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CO2 vs. CO2e: What is the difference and why does it matter?

Understanding the differences between CO2 and CO2e can help businesses more accurately understand the emissions they generate.

Anyone who is confused about the concept of carbon dioxide equivalent is in good company.

As business and IT teams begin their journey to sustainability, they'll encounter a number of new terms. Two common terms are carbon dioxide (CO2) and carbon dioxide equivalent (CO2e). Both measure global warming potential, but the latter includes greenhouse gases besides CO2. For that reason, a number of climate experts recommend using CO2e since it's a more accurate measurement.

What are greenhouse gases?

To understand the difference between carbon dioxide and carbon dioxide equivalent, it's important to first understand what greenhouse gases are and why they matter.

In the simplest terms: Greenhouse gases are those that magnify sunlight and trap heat in the earth's atmosphere. Greenhouse gases from human activities are the main driver of climate change, according to the International Panel for Climate Change and other climate scientists and bodies, including the United States Environmental Protection Agency.

"From 1990 to 2019, the total warming effect from greenhouse gases added by humans to the Earth's atmosphere increased by 45 percent," according to the EPA.

Carbon dioxide on its own increased the warming effect by 36%, according to the EPA.

Greenhouse gases are heating up the earth and causing rising sea levels, and more flooding, hurricanes, fires and droughts, to name just a few problems. These problems, in turn, are also creating issues for companies and their IT teams, including putting business continuity at risk, creating supply chain disruptions and challenging leaders to think of sustainability, perhaps for the first time.

CO2 vs. CO2e: Why the differences matter

Modern lifestyles -- with their reliance on production and consumption of fossil fuels -- produce the excesses of carbon dioxide and other greenhouse gases that drive climate change. Each greenhouse gas has particular sources and effects.

Carbon dioxide is released when people use oil, gas and other petroleum-based fuels -- including for IT and supply chains -- and when people cut down or burn forests.

In 2021, carbon dioxide (CO2) made up about 80% of all human-caused greenhouse gas emissions, according to the EPA.

Moreover, CO2 has contributed more to climate change than anything else between 1750 and 2011, according to the Union of Concerned Scientists, a science-based nonprofit organization.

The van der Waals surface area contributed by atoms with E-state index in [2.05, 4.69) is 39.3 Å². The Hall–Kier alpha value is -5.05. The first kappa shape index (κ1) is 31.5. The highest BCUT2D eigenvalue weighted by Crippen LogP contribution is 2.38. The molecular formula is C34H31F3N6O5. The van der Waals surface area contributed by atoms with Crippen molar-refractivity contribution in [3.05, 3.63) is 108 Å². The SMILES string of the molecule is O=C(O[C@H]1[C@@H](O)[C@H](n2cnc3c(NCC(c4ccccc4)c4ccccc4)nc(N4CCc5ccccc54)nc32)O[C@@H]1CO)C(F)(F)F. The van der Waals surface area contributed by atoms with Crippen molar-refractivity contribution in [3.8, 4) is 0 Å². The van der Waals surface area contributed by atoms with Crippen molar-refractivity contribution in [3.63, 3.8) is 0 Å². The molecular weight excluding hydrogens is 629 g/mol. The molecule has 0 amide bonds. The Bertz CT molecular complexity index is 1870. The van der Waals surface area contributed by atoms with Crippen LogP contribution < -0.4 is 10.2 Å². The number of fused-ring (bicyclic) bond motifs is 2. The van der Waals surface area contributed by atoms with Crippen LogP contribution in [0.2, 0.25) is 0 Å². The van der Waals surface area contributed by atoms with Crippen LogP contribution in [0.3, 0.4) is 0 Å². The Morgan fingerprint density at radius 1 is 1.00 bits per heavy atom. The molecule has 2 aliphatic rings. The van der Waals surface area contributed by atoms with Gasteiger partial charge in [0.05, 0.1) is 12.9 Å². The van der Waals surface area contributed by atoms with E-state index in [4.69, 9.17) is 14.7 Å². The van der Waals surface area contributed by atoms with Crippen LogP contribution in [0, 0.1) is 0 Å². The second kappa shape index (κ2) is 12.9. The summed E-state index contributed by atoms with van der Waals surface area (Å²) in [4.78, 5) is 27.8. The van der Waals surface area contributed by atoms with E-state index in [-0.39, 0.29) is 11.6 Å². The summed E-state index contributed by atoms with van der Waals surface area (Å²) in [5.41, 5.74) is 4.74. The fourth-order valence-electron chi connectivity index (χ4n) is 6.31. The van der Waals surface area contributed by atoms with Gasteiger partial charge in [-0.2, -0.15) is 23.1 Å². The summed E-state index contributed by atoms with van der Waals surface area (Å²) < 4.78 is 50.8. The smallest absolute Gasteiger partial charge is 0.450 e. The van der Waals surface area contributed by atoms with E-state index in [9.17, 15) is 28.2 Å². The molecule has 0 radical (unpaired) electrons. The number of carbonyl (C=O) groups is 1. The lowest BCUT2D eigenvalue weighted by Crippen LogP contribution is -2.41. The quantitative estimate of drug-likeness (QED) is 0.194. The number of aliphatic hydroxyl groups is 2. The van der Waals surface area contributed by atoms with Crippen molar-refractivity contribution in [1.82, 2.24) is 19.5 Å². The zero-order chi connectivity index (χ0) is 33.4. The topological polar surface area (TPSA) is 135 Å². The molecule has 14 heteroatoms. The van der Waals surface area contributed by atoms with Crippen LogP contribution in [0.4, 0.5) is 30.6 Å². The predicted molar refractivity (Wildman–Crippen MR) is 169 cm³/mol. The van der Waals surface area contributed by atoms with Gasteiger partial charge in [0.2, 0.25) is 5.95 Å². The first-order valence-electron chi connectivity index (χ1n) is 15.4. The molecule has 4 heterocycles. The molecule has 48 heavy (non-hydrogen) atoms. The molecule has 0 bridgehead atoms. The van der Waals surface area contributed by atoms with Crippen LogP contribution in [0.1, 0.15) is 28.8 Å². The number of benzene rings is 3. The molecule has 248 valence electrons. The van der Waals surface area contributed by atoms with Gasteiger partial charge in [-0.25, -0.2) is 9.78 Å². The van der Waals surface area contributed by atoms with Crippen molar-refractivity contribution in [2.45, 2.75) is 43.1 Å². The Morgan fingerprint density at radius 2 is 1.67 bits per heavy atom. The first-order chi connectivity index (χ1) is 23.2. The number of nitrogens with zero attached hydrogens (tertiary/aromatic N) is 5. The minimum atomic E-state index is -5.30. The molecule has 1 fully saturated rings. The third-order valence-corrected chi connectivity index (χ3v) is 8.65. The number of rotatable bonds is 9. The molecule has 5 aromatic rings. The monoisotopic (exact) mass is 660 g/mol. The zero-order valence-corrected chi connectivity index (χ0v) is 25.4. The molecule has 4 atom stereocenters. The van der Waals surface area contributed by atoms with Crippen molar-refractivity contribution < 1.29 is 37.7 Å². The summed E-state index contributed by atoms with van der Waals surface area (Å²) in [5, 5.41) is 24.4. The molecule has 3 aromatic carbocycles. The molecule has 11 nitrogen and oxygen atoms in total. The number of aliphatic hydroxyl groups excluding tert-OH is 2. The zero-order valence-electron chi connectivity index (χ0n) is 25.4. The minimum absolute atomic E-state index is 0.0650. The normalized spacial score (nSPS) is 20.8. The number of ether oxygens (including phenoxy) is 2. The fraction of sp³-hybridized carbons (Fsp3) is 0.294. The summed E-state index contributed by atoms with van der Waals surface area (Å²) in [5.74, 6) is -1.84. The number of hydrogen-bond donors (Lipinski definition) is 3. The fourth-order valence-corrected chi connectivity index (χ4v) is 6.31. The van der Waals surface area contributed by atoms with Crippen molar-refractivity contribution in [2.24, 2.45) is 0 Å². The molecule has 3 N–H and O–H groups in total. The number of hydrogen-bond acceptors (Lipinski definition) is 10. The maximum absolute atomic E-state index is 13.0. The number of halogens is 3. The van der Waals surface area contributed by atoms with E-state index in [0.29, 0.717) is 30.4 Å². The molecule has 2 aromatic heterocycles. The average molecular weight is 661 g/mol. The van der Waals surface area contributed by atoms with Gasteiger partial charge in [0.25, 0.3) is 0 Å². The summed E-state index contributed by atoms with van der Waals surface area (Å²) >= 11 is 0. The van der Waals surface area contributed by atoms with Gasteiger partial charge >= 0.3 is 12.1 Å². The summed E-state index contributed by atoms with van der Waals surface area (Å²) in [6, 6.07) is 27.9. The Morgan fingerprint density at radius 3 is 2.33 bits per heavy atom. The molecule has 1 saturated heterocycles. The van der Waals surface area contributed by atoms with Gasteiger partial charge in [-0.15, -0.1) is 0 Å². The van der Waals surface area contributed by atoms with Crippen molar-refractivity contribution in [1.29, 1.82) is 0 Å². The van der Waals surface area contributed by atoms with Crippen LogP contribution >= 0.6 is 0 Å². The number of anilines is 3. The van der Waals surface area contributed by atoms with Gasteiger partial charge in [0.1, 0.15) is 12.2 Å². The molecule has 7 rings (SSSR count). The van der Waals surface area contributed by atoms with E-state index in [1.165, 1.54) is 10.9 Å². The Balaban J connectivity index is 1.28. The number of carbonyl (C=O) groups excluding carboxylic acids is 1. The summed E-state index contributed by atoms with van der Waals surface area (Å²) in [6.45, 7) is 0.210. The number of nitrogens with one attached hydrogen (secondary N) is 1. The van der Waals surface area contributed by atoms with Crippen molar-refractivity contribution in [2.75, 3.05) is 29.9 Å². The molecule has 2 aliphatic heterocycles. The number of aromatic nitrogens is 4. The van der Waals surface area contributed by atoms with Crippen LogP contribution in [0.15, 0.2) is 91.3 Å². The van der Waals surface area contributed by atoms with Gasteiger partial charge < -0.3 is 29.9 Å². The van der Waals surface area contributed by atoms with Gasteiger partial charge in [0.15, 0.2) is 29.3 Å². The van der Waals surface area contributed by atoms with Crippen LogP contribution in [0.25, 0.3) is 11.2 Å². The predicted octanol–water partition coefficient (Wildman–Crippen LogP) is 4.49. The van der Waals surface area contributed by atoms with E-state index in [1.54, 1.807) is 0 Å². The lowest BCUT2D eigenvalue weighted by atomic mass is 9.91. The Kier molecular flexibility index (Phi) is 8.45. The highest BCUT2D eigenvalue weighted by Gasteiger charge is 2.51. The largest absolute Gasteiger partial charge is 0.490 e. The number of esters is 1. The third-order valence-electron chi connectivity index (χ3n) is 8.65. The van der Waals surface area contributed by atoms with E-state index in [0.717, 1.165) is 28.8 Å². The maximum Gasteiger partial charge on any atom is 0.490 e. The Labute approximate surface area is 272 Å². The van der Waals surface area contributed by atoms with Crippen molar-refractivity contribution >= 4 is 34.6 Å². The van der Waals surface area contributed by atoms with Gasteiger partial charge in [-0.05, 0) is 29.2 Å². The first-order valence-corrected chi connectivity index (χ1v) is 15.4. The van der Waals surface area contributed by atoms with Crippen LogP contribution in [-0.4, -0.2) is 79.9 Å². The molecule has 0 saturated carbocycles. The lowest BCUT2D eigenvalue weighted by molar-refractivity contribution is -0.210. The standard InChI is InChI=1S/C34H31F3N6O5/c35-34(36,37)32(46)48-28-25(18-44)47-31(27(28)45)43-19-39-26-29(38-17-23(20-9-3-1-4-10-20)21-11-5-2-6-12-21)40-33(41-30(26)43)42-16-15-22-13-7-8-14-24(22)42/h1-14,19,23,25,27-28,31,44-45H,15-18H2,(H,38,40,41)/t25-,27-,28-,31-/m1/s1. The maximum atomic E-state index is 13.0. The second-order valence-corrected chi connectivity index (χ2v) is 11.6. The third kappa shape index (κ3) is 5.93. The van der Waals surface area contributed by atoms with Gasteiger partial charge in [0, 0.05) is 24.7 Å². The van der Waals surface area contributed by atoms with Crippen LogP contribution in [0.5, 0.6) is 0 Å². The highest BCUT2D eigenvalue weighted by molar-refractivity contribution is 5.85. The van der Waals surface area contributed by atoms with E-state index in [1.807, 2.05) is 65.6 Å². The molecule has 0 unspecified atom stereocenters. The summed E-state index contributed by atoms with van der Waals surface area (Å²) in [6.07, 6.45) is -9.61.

But CO2 isn't the only greenhouse gas that's driving climate change.

Other greenhouse gases -- such as methane, nitrous oxide and fluorinated gases -- also have powerfully harmful effects on the environment.

Methane, in particular, is coming under scrutiny since it traps more heat per molecule than carbon dioxide.

Methane emissions account for about 15% of global greenhouse gas emissions, according to the EPA. That's largely from animal agriculture. For example, every year, 1.5 billion cattle raised for meat emit at least 231 billion pounds of methane into the atmosphere.

As for the rest of the greenhouse gas emissions: Ozone, water vapor, nitrous oxides and fluorinated gases such as hydrofluorocarbons and chlorofluorocarbons comprise the remaining 5% of greenhouse gases.

CO2e and global warming potential

To understand CO2e requires first understanding the concept of global warming potential, or GWP.

Each greenhouse gas has its own warming potential. This is dependent on two factors: how efficiently it traps heat and how long that greenhouse gas stays in the atmosphere.

The principle of global warming potential, or GWP, is a measure of how long a greenhouse gas will stay active in the atmosphere over a given time, in comparison to the emissions of 1 ton of CO2. The time horizon is typically 100 years. CO2e uses CO2 as a benchmark of 1.

So for example, carbon dioxide scores 1 (as a benchmark), methane would have a score of 25, nitrous oxide would have a score of 298 and some gases would score exponentially higher.

This gives organizations a way to quantify the variety of emissions they produce into a single number.

As the urgency of global warming intensifies, more focus is on the nearer-term, both in terms of effects and action.

CO2e to understand carbon footprint

As more companies focus on environmental, social and governance (ESG) goals in response to government regulations and consumer demand, they are also beginning to focus on understanding their carbon footprint.

The carbon footprint measures the total amount of greenhouse gases a company or person generates, and that requires knowing the CO2e -- and not just the CO2.

Several calculators exist, including a simple-to-use carbon footprint calculator from the EPA.

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